Human natural killer (NK) cells with the CD3- CD16+ phenotype recognize allospecificities on normal T-cell blasts. The NK-defined specificity 1 (NK- 1) is recessively inherited and has been mapped to the major histocompatibility complex between the complement gene cluster and HLA-A. A gene for NK-1, however, has not been identified. Here we demonstrate that NK- 1 and the recently defined NK specificity 2 (NK-2) are reciprocally associated with homozygosity for a diallelic polymorphism at amino acid positions 77 and 80 in the putative peptide-binding site of HLA-C (P <10-5). NK-cell recognition of allogeneic cells may, therefore, be controlled by HLA-C itself or by a closely linked gene(s), which dominantly prevents (resistance alleles) or recessively permits (susceptibility alleles) recognition of still-unknown target determinants.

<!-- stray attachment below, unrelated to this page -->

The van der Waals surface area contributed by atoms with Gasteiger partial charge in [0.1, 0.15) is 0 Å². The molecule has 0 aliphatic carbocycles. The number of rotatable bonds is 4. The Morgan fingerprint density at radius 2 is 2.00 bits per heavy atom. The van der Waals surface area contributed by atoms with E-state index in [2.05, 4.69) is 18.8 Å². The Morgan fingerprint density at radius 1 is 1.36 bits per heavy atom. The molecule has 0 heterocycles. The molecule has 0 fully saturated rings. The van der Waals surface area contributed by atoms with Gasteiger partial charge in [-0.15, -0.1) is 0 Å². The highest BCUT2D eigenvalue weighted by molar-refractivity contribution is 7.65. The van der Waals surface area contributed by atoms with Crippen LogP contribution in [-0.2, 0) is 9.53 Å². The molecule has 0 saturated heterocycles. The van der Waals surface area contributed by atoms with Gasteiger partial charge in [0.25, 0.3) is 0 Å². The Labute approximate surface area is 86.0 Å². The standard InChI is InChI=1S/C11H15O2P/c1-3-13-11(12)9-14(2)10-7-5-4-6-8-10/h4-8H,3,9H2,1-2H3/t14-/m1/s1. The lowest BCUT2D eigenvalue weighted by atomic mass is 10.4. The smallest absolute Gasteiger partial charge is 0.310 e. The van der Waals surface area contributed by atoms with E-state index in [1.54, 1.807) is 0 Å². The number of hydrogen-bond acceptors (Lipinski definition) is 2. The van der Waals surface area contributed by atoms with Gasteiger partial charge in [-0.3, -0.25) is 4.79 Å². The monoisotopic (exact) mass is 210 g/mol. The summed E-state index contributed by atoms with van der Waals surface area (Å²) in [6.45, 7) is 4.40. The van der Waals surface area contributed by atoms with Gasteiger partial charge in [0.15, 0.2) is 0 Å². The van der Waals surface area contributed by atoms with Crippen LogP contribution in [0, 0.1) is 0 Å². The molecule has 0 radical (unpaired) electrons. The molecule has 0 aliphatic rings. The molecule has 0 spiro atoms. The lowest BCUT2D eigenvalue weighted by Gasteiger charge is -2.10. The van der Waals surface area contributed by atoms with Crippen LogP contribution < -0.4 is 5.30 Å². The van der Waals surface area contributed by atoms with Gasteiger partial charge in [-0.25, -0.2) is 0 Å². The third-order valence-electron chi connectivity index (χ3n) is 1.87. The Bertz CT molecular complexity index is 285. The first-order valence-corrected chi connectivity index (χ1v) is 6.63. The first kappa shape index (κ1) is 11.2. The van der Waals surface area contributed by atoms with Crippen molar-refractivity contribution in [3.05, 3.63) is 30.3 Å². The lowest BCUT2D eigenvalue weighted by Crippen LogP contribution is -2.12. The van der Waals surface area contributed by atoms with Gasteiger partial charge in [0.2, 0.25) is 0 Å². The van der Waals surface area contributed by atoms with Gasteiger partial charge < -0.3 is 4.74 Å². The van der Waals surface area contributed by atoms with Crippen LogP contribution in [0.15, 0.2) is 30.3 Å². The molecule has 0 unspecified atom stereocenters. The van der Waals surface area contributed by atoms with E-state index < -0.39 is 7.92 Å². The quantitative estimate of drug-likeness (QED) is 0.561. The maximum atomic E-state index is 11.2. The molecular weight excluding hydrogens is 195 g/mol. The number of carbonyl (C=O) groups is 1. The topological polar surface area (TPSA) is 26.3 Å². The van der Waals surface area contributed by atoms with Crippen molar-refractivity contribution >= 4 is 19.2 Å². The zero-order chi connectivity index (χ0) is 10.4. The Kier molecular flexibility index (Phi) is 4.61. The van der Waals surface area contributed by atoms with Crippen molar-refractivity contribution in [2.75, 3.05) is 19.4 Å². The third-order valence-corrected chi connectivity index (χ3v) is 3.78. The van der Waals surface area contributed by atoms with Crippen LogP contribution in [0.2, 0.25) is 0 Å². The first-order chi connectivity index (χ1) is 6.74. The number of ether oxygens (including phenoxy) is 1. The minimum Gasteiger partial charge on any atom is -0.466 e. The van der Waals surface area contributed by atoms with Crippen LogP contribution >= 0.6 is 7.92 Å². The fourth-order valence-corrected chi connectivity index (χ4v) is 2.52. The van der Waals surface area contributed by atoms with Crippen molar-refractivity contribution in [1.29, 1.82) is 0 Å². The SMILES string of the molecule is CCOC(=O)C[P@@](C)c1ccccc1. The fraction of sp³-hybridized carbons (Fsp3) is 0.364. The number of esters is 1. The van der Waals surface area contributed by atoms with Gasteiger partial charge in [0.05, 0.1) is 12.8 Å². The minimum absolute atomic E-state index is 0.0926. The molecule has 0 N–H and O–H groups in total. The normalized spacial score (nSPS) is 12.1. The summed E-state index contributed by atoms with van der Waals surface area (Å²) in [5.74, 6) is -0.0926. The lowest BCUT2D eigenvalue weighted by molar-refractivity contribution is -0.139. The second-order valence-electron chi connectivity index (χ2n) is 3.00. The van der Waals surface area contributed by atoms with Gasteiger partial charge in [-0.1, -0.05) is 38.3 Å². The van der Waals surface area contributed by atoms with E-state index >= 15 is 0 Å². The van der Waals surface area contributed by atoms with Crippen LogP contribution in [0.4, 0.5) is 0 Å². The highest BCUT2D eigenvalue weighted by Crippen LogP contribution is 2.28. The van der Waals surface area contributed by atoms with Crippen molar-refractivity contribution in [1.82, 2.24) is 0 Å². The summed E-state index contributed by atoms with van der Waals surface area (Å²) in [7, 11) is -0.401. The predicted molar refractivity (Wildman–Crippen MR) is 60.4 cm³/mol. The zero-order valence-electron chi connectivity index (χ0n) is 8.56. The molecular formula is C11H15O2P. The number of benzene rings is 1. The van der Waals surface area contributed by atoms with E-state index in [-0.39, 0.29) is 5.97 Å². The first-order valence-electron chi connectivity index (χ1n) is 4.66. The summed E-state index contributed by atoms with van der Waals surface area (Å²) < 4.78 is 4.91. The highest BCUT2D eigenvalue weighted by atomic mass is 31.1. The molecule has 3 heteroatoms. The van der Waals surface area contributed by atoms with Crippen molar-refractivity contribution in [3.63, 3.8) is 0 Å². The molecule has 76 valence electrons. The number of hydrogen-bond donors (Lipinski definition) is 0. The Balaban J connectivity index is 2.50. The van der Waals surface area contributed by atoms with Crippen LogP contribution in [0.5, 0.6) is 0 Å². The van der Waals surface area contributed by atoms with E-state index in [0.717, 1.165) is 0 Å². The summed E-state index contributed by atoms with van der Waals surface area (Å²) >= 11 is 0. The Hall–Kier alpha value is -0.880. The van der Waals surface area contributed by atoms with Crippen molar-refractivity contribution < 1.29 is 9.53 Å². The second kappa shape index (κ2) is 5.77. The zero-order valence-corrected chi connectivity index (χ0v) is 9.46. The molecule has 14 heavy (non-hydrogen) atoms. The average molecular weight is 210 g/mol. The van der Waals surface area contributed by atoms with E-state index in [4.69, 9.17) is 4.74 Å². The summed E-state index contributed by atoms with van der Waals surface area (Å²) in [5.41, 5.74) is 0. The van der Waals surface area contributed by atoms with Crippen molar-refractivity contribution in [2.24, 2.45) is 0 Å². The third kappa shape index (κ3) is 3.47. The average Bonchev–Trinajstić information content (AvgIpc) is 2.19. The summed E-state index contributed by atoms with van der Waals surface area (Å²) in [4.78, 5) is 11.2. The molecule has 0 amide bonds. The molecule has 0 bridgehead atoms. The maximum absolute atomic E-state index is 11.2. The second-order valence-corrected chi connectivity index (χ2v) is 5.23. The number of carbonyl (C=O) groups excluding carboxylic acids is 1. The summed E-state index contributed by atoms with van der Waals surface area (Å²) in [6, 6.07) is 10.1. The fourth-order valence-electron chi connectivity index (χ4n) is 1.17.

|Number of pages||3|
|Journal||Proceedings of the National Academy of Sciences of the United States of America|
|Publication status||Published - 1992|
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